You’ve probably seen it before, the old argument that says “If you are kinky, then that is a product of some sort of trauma”. You’ve probably also seen that being a masochist is an expression of a self destructive behaviour.

Do you recognise yourself, can you see yourself as a product of a trauma – Is the reason for your sexuality just a psychological disturbance?

Let’s face it, people are always looking for reasons, it is the reasons that gives them an understanding of who they are and where they come from – Reasons simply reconnect their understanding of themselves with external events and their own intellect.

It’s funny how people sometimes forget how the human brain works, they forget that it is a big sorting machine that more than often makes us jump to conclusions based on very few facts or an incomplete picture.

The brain sometimes tricks us into drawing simplistic conclusions based on a cause and effect perspective.

If you combine this with our drive to look for reasons which helps us to understand our own behaviour, and the behaviour of others, in certain situations then you probably understand that we tend to look for simple reasons behind our way of being. We tend to grab the closest thing that pops into our mind, but if you think about; If our behaviours could be explained by finding simple reasons, would we need shrinks then?

The other thing is that if being kinky, Dominant or submissive is an effect of an experienced trauma, then that implies some sort of norm, then the next question is; What makes your norm into a perfectly valid baseline which everything else should be judged from? I would argue that there is nothing in society that could be seen as “normal” because each normality is based on a specific context and when you bring that normality into another context then it’s not normal anymore. Normality is negotiated from time to time as well and my kink is probably normal among my kinky friends, but quite outside the norm among my work colleagues.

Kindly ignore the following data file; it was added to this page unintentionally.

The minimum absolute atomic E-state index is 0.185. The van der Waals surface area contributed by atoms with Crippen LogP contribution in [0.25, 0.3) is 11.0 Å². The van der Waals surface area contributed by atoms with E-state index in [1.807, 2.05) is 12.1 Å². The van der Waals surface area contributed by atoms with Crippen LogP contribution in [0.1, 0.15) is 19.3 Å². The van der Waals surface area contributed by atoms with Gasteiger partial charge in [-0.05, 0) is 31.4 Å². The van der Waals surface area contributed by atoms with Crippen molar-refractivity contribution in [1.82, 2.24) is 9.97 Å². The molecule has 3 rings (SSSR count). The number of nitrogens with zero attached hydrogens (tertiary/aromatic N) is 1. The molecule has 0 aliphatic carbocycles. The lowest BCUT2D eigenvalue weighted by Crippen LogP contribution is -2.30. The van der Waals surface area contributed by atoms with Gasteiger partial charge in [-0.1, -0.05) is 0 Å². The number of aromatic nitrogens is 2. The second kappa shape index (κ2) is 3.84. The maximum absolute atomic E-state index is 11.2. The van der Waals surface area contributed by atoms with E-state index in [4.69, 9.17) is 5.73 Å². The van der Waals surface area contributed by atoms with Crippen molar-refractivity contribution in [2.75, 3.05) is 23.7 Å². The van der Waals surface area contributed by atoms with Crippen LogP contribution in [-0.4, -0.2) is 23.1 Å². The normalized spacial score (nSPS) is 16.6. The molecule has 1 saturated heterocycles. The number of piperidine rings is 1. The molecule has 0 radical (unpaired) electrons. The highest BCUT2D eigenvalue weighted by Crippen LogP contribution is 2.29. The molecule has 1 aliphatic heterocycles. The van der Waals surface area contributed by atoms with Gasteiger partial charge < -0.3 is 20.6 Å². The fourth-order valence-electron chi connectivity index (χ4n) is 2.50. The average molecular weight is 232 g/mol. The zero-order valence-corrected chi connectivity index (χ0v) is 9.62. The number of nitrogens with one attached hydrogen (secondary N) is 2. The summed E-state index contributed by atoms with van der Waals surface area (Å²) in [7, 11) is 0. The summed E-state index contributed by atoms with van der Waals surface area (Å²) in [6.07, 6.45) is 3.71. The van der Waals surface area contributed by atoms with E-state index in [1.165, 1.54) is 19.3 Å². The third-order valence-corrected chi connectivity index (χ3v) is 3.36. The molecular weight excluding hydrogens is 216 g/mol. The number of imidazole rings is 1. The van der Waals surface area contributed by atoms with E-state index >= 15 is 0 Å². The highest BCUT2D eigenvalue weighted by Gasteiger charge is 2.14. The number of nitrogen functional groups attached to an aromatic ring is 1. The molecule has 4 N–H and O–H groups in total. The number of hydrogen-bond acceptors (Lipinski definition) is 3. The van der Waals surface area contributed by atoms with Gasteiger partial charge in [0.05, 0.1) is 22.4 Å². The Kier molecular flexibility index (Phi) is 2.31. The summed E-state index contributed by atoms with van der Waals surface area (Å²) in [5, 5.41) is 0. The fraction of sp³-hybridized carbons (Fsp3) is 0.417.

So there is no general “being normal” in society.

Added to this is the fact that a lot of countries have removed BDSM related behaviours and practices from their Diagnostic and Statistical Manual of Mental Disorders (DSM). The old DSM was one of the main reasons why BDSM practitioners weren’t considered to be normal, which also led to all sorts of investigative efforts to find the reasons behind such a destructive behaviour.

Today we know a lot more about human sexuality than we did 50 years ago, we might not know all the reasons to why our sexuality is expressed in a specific way, but does it matter? Isn’t enough that I enjoy being a Dominant, isn’t enough that you enjoy being a submissive or a sadist?

To me it becomes a contradiction when people claim that my sexuality is the product of an unresolved trauma because I really like my sexuality and I enjoy what it brings me and that is totally the opposite of the feelings that I’ve had when I’ve experienced some sort of trauma in my life.

There is no simplistic reason to why I am the way I am, I am just wired that way – I was simply created this way.


DeSade Magazine covers BDSM from the inside. It is an online magazine created and crafted by experienced BDSM practitioners for anyone who is interested in personal stories, techniques, how-to’s and everything surrounding BDSM around the world.


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